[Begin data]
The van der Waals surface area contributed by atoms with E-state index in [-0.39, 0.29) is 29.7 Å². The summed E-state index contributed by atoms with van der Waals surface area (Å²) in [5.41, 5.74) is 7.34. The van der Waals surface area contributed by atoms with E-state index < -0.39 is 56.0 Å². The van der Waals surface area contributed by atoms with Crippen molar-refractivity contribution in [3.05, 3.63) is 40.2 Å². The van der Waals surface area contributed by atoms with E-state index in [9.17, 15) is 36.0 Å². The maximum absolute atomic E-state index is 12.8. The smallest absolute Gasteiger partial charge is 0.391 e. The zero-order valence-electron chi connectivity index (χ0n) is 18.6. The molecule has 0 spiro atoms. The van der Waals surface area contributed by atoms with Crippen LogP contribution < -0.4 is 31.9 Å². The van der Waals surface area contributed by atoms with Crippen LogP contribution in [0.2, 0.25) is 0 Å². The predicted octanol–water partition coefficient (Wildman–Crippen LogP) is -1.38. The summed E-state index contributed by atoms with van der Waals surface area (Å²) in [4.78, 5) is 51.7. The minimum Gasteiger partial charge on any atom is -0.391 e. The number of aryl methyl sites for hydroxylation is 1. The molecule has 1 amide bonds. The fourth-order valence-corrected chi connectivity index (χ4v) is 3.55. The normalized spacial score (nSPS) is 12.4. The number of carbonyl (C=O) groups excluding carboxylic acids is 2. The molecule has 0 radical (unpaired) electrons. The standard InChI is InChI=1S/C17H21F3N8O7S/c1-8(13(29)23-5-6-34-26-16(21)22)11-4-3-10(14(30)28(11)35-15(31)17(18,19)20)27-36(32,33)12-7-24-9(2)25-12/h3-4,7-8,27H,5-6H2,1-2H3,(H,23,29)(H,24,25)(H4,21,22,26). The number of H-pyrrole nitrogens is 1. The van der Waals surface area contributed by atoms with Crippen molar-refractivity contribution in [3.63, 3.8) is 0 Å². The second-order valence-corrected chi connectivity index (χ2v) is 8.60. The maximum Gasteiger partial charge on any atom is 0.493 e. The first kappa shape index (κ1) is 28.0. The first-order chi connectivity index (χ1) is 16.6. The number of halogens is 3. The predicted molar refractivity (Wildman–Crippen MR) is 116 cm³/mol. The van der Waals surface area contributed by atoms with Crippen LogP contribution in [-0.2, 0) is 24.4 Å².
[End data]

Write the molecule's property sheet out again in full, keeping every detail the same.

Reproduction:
The van der Waals surface area contributed by atoms with E-state index in [-0.39, 0.29) is 29.7 Å². The summed E-state index contributed by atoms with van der Waals surface area (Å²) in [5.41, 5.74) is 7.34. The van der Waals surface area contributed by atoms with E-state index < -0.39 is 56.0 Å². The van der Waals surface area contributed by atoms with Crippen molar-refractivity contribution in [3.05, 3.63) is 40.2 Å². The van der Waals surface area contributed by atoms with E-state index in [9.17, 15) is 36.0 Å². The maximum absolute atomic E-state index is 12.8. The smallest absolute Gasteiger partial charge is 0.391 e. The zero-order valence-electron chi connectivity index (χ0n) is 18.6. The molecule has 0 spiro atoms. The van der Waals surface area contributed by atoms with Crippen LogP contribution < -0.4 is 31.9 Å². The van der Waals surface area contributed by atoms with Crippen LogP contribution in [0.2, 0.25) is 0 Å². The predicted octanol–water partition coefficient (Wildman–Crippen LogP) is -1.38. The summed E-state index contributed by atoms with van der Waals surface area (Å²) in [4.78, 5) is 51.7. The minimum Gasteiger partial charge on any atom is -0.391 e. The number of aryl methyl sites for hydroxylation is 1. The molecule has 1 amide bonds. The fourth-order valence-corrected chi connectivity index (χ4v) is 3.55. The normalized spacial score (nSPS) is 12.4. The number of carbonyl (C=O) groups excluding carboxylic acids is 2. The molecule has 0 radical (unpaired) electrons. The standard InChI is InChI=1S/C17H21F3N8O7S/c1-8(13(29)23-5-6-34-26-16(21)22)11-4-3-10(14(30)28(11)35-15(31)17(18,19)20)27-36(32,33)12-7-24-9(2)25-12/h3-4,7-8,27H,5-6H2,1-2H3,(H,23,29)(H,24,25)(H4,21,22,26). The number of H-pyrrole nitrogens is 1. The van der Waals surface area contributed by atoms with Crippen molar-refractivity contribution in [3.63, 3.8) is 0 Å². The second-order valence-corrected chi connectivity index (χ2v) is 8.60. The maximum Gasteiger partial charge on any atom is 0.493 e. The first kappa shape index (κ1) is 28.0. The first-order chi connectivity index (χ1) is 16.6. The number of halogens is 3. The predicted molar refractivity (Wildman–Crippen MR) is 116 cm³/mol. The van der Waals surface area contributed by atoms with Crippen LogP contribution in [-0.2, 0) is 24.4 Å².